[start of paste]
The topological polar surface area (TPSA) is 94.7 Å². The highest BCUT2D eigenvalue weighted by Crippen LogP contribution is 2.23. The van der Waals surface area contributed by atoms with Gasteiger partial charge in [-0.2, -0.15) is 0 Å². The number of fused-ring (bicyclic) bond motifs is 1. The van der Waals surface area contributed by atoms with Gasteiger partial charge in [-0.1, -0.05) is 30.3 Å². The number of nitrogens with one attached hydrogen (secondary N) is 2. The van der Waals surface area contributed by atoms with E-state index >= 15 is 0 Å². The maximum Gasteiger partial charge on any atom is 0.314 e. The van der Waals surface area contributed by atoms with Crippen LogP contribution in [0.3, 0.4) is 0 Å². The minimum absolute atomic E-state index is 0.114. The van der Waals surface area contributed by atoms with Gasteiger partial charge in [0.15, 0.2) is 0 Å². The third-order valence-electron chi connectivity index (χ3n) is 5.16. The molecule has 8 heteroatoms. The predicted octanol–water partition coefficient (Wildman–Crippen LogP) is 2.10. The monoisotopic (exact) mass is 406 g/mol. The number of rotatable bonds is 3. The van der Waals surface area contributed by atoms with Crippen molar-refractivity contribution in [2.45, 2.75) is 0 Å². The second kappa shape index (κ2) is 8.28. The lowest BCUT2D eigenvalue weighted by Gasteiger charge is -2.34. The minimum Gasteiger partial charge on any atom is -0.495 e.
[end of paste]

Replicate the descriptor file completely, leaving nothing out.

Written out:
The topological polar surface area (TPSA) is 94.7 Å². The highest BCUT2D eigenvalue weighted by Crippen LogP contribution is 2.23. The van der Waals surface area contributed by atoms with Gasteiger partial charge in [-0.2, -0.15) is 0 Å². The number of fused-ring (bicyclic) bond motifs is 1. The van der Waals surface area contributed by atoms with Gasteiger partial charge in [-0.1, -0.05) is 30.3 Å². The number of nitrogens with one attached hydrogen (secondary N) is 2. The van der Waals surface area contributed by atoms with E-state index >= 15 is 0 Å². The maximum Gasteiger partial charge on any atom is 0.314 e. The van der Waals surface area contributed by atoms with Crippen LogP contribution in [0.3, 0.4) is 0 Å². The minimum absolute atomic E-state index is 0.114. The van der Waals surface area contributed by atoms with Gasteiger partial charge in [0.15, 0.2) is 0 Å². The third-order valence-electron chi connectivity index (χ3n) is 5.16. The molecule has 8 heteroatoms. The predicted octanol–water partition coefficient (Wildman–Crippen LogP) is 2.10. The monoisotopic (exact) mass is 406 g/mol. The number of rotatable bonds is 3. The van der Waals surface area contributed by atoms with Crippen molar-refractivity contribution in [2.45, 2.75) is 0 Å². The second kappa shape index (κ2) is 8.28. The lowest BCUT2D eigenvalue weighted by Gasteiger charge is -2.34. The minimum Gasteiger partial charge on any atom is -0.495 e.